Could better environmental management help to protect biodiversity and human health? With philanthropic support from the Grantham Foundation, Hiral Shah aims to find out.

Hiral ShahGrantham research student Hiral Shah is not your average PhD student, but his unconventional career path has proved good preparation for an exciting and unique research project at the Grantham Institute, one of Imperial’s six global institutes, which focuses on climate change and the environment. Born in London and now aged 28, Shah has a degree in chemistry and a Master’s in public health and health economics. His varied experience also includes working in health insurance, researching interventions to stop rabies deaths in India, and consulting with pharmaceutical and medical technology companies for the National Institute for Health and Care Excellence back in the UK.

Now he is one year into a PhD that aims to tackle several major global issues at the same time. Shah is investigating whether environmental management can deliver benefits to human health as well as to biodiversity.

“We live in a globalised world, where activities in one nation can have widespread social and environmental consequences elsewhere. For example, the commodities we consume in the West have resulted in deforestation in other nations. This has led to a substantial loss of biodiversity,” Shah explains. “But does this also lead to a greater risk of infectious diseases in these countries and, if so, what can we do about it?” To answer these questions, Shah is combining research on sustainability with ecology, infectious disease epidemiology and economics.

“Globally, the population is rising and there’s an increasing demand for commodities like meat and palm oil. Simultaneously, people are moving from rural to urban environments, bringing humans into much closer contact with animals. That’s important because we know that around 60% of human diseases originate from animals. When we encroach on animal habitats, we alter ecosystems. This may be responsible for a rise in emerging infections such as Zika or Ebola.”

He is also looking at which countries are driving these threats to human health and biodiversity, and asking if there are any ‘upstream’ interventions that would bring mutual ‘downstream’ benefits for the environment and health: “What would happen if governments implemented a tax on deforestation for consumer countries, or created national parks to limit deforestation? Could this preserve biodiversity and save people from infectious diseases too? Could it reduce carbon emissions and air pollution?”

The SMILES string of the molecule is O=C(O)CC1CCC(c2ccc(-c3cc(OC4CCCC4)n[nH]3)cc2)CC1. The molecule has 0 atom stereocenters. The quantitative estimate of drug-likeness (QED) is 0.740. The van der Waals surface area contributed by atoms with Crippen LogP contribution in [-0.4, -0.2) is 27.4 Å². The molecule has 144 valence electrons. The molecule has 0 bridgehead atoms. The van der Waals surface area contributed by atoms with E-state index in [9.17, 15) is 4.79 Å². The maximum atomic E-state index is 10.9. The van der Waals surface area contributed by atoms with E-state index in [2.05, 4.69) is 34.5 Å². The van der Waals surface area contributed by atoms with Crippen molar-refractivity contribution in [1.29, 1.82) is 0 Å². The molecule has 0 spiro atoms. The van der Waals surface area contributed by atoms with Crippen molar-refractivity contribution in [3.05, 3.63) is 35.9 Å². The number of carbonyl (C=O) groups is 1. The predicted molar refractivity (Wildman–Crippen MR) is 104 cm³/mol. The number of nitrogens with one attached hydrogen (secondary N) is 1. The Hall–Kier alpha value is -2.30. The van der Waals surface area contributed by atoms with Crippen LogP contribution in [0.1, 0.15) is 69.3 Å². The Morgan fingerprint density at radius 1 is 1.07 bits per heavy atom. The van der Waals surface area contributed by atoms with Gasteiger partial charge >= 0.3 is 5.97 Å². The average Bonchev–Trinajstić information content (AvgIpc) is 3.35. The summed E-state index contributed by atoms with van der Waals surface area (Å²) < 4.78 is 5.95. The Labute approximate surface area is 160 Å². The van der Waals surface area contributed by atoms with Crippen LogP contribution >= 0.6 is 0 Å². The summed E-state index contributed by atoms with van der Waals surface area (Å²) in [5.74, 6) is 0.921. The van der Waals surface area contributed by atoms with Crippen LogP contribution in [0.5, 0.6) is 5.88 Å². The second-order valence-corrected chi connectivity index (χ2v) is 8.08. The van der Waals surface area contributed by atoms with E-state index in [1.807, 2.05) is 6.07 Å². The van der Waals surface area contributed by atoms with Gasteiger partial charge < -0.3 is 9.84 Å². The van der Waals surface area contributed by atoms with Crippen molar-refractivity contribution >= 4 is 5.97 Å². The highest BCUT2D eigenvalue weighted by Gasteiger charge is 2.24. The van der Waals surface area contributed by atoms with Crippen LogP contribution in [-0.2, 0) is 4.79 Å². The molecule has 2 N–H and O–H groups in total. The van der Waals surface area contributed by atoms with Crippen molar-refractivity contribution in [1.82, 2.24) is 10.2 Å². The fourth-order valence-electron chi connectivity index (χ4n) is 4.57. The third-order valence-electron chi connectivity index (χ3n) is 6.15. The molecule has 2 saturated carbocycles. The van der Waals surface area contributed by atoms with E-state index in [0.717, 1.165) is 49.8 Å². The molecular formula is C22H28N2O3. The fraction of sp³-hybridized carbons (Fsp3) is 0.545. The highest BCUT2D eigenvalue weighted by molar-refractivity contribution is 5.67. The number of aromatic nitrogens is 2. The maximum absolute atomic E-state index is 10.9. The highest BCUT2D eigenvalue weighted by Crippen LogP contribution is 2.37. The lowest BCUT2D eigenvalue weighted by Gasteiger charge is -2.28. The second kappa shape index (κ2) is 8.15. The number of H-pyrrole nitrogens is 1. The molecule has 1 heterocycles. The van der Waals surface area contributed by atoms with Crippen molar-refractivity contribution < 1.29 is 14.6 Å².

I feel extremely lucky to get funding to study this topic, and I hope that my research has an impact in the world."

Hiral Shah

Research Postgraduate, Grantham Institute – Climate Change and the Environment

Shah’s supervisor at the Grantham Institute is Dr Kris Murray, whose expertise ranges from biogeography of infectious diseases, to snake bite ecology. He is also surrounded by colleagues from an astonishing variety of other disciplines: “It’s pretty cool to be at the Grantham Institute where people are researching so many different areas that all somehow link back to the environment, like hydrology, earth sciences, chemical engineering, business and physics. I’m picking up different skills, different perspectives, and taking my research across different domains.”

Funding for Shah’s PhD comes, via the Institute, from the Grantham Foundation. This brings an important emphasis, not only on carrying out research with impact, but also on communicating the results. Since joining, he has had communication training, as well as help and advice on writing blogs and briefing papers, all thanks to the Science and Solutions for a Changing Planet Doctoral Training partnership hosted at the Grantham Institute. “If we’re going to solve global problems like climate change, infectious diseases and biodiversity loss, we need to reach a wider audience. To do that, researchers need good communication skills,” he says.

According to Shah, this outward-looking attitude, combined with the range of expertise of Grantham Institute colleagues, creates an ideal niche for his interdisciplinary research: “I feel extremely lucky to get funding to study this topic, and I hope that my research has an impact in the world. I also hope I can stay at the Grantham Institute and Imperial, where I can continue doing world-class research, and help build a future with healthy people and a healthy planet.”

The Grantham Institute – Climate Change and the Environment was established in 2007 with generous support from the Grantham Foundation. We are sincerely grateful for a further gift of £4.7 million made in 2017, which will support the Institute until 2025.

To learn more about the Grantham Institute, please visit